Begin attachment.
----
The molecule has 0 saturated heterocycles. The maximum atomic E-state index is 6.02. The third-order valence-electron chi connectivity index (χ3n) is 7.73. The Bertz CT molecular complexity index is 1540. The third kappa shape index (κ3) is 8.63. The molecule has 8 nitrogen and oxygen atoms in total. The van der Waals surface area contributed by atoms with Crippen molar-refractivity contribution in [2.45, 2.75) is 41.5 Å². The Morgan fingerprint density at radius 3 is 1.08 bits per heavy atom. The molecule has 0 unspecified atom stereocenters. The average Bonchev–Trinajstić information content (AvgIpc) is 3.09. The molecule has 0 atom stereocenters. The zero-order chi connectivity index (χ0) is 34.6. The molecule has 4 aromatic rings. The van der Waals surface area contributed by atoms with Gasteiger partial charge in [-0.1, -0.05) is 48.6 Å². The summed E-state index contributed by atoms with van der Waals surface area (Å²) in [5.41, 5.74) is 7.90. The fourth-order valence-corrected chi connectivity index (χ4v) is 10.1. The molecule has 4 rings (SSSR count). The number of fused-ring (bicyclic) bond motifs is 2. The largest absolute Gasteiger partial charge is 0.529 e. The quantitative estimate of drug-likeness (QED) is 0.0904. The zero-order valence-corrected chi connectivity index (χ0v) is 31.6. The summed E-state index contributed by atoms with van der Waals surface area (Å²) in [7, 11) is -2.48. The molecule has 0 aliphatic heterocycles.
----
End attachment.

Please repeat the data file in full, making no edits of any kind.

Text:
The molecule has 0 saturated heterocycles. The maximum atomic E-state index is 6.02. The third-order valence-electron chi connectivity index (χ3n) is 7.73. The Bertz CT molecular complexity index is 1540. The third kappa shape index (κ3) is 8.63. The molecule has 8 nitrogen and oxygen atoms in total. The van der Waals surface area contributed by atoms with Crippen molar-refractivity contribution in [2.45, 2.75) is 41.5 Å². The Morgan fingerprint density at radius 3 is 1.08 bits per heavy atom. The molecule has 0 unspecified atom stereocenters. The average Bonchev–Trinajstić information content (AvgIpc) is 3.09. The molecule has 0 atom stereocenters. The zero-order chi connectivity index (χ0) is 34.6. The molecule has 4 aromatic rings. The van der Waals surface area contributed by atoms with Gasteiger partial charge in [-0.1, -0.05) is 48.6 Å². The summed E-state index contributed by atoms with van der Waals surface area (Å²) in [5.41, 5.74) is 7.90. The fourth-order valence-corrected chi connectivity index (χ4v) is 10.1. The molecule has 4 rings (SSSR count). The number of fused-ring (bicyclic) bond motifs is 2. The largest absolute Gasteiger partial charge is 0.529 e. The quantitative estimate of drug-likeness (QED) is 0.0904. The zero-order valence-corrected chi connectivity index (χ0v) is 31.6. The summed E-state index contributed by atoms with van der Waals surface area (Å²) in [7, 11) is -2.48. The molecule has 0 aliphatic heterocycles.